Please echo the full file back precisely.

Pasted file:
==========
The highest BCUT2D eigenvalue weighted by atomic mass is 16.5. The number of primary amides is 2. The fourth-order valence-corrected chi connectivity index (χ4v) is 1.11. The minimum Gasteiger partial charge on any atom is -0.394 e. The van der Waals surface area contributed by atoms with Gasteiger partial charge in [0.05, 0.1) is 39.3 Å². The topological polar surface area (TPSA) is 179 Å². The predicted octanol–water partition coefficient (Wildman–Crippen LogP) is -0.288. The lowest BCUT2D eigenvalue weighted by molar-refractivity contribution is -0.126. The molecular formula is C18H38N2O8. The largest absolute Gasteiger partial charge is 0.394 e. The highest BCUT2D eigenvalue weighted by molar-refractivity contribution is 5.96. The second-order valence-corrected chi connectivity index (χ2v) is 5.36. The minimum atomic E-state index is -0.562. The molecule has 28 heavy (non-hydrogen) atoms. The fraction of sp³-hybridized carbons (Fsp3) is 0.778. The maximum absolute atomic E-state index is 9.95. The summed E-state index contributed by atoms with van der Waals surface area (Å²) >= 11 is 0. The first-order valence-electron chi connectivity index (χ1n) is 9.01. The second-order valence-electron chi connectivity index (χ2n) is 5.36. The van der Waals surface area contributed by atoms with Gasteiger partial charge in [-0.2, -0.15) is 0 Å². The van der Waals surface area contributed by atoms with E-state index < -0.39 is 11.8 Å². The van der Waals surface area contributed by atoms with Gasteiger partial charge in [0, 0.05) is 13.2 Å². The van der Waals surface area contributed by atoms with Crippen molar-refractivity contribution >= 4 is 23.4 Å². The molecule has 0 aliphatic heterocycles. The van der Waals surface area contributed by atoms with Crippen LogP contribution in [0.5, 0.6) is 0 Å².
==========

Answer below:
The highest BCUT2D eigenvalue weighted by atomic mass is 16.5. The number of primary amides is 2. The fourth-order valence-corrected chi connectivity index (χ4v) is 1.11. The minimum Gasteiger partial charge on any atom is -0.394 e. The van der Waals surface area contributed by atoms with Gasteiger partial charge in [0.05, 0.1) is 39.3 Å². The topological polar surface area (TPSA) is 179 Å². The predicted octanol–water partition coefficient (Wildman–Crippen LogP) is -0.288. The lowest BCUT2D eigenvalue weighted by molar-refractivity contribution is -0.126. The molecular formula is C18H38N2O8. The largest absolute Gasteiger partial charge is 0.394 e. The highest BCUT2D eigenvalue weighted by molar-refractivity contribution is 5.96. The second-order valence-corrected chi connectivity index (χ2v) is 5.36. The minimum atomic E-state index is -0.562. The molecule has 28 heavy (non-hydrogen) atoms. The fraction of sp³-hybridized carbons (Fsp3) is 0.778. The maximum absolute atomic E-state index is 9.95. The summed E-state index contributed by atoms with van der Waals surface area (Å²) >= 11 is 0. The first-order valence-electron chi connectivity index (χ1n) is 9.01. The second-order valence-electron chi connectivity index (χ2n) is 5.36. The van der Waals surface area contributed by atoms with Gasteiger partial charge in [-0.2, -0.15) is 0 Å². The van der Waals surface area contributed by atoms with E-state index < -0.39 is 11.8 Å². The van der Waals surface area contributed by atoms with Gasteiger partial charge in [0, 0.05) is 13.2 Å². The van der Waals surface area contributed by atoms with Crippen molar-refractivity contribution >= 4 is 23.4 Å². The molecule has 0 aliphatic heterocycles. The van der Waals surface area contributed by atoms with Crippen LogP contribution in [0.5, 0.6) is 0 Å².